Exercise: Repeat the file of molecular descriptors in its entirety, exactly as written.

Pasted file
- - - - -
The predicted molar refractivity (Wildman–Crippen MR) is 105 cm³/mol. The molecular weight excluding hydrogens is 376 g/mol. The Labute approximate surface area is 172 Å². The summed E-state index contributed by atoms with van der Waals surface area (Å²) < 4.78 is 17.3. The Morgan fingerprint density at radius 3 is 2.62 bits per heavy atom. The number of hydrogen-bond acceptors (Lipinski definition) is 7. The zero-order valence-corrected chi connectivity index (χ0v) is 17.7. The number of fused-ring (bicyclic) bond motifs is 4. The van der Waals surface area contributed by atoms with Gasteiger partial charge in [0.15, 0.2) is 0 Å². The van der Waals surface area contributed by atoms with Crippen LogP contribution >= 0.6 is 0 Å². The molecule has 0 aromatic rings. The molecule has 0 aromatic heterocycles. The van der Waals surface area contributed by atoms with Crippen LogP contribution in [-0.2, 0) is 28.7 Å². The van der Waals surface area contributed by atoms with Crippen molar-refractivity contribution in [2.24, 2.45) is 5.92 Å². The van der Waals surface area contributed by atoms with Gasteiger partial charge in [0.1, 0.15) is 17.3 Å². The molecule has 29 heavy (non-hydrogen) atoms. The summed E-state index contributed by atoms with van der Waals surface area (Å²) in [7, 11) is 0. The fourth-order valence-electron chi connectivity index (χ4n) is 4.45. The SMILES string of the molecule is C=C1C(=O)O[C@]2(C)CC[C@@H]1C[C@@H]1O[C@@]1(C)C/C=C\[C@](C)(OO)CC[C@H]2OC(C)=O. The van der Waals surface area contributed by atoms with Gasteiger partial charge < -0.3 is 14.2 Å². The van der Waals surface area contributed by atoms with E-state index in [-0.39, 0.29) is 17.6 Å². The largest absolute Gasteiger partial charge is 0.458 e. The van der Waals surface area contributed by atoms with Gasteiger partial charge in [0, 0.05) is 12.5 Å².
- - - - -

The predicted molar refractivity (Wildman–Crippen MR) is 105 cm³/mol. The molecular weight excluding hydrogens is 376 g/mol. The Labute approximate surface area is 172 Å². The summed E-state index contributed by atoms with van der Waals surface area (Å²) < 4.78 is 17.3. The Morgan fingerprint density at radius 3 is 2.62 bits per heavy atom. The number of hydrogen-bond acceptors (Lipinski definition) is 7. The zero-order valence-corrected chi connectivity index (χ0v) is 17.7. The number of fused-ring (bicyclic) bond motifs is 4. The van der Waals surface area contributed by atoms with Gasteiger partial charge in [0.15, 0.2) is 0 Å². The van der Waals surface area contributed by atoms with Crippen LogP contribution >= 0.6 is 0 Å². The molecule has 0 aromatic rings. The molecule has 0 aromatic heterocycles. The van der Waals surface area contributed by atoms with Crippen LogP contribution in [-0.2, 0) is 28.7 Å². The van der Waals surface area contributed by atoms with Crippen molar-refractivity contribution in [2.24, 2.45) is 5.92 Å². The van der Waals surface area contributed by atoms with Gasteiger partial charge in [0.1, 0.15) is 17.3 Å². The molecule has 29 heavy (non-hydrogen) atoms. The summed E-state index contributed by atoms with van der Waals surface area (Å²) in [7, 11) is 0. The fourth-order valence-electron chi connectivity index (χ4n) is 4.45. The SMILES string of the molecule is C=C1C(=O)O[C@]2(C)CC[C@@H]1C[C@@H]1O[C@@]1(C)C/C=C\[C@](C)(OO)CC[C@H]2OC(C)=O. The van der Waals surface area contributed by atoms with Gasteiger partial charge < -0.3 is 14.2 Å². The van der Waals surface area contributed by atoms with E-state index in [-0.39, 0.29) is 17.6 Å². The largest absolute Gasteiger partial charge is 0.458 e. The van der Waals surface area contributed by atoms with Gasteiger partial charge in [0, 0.05) is 12.5 Å².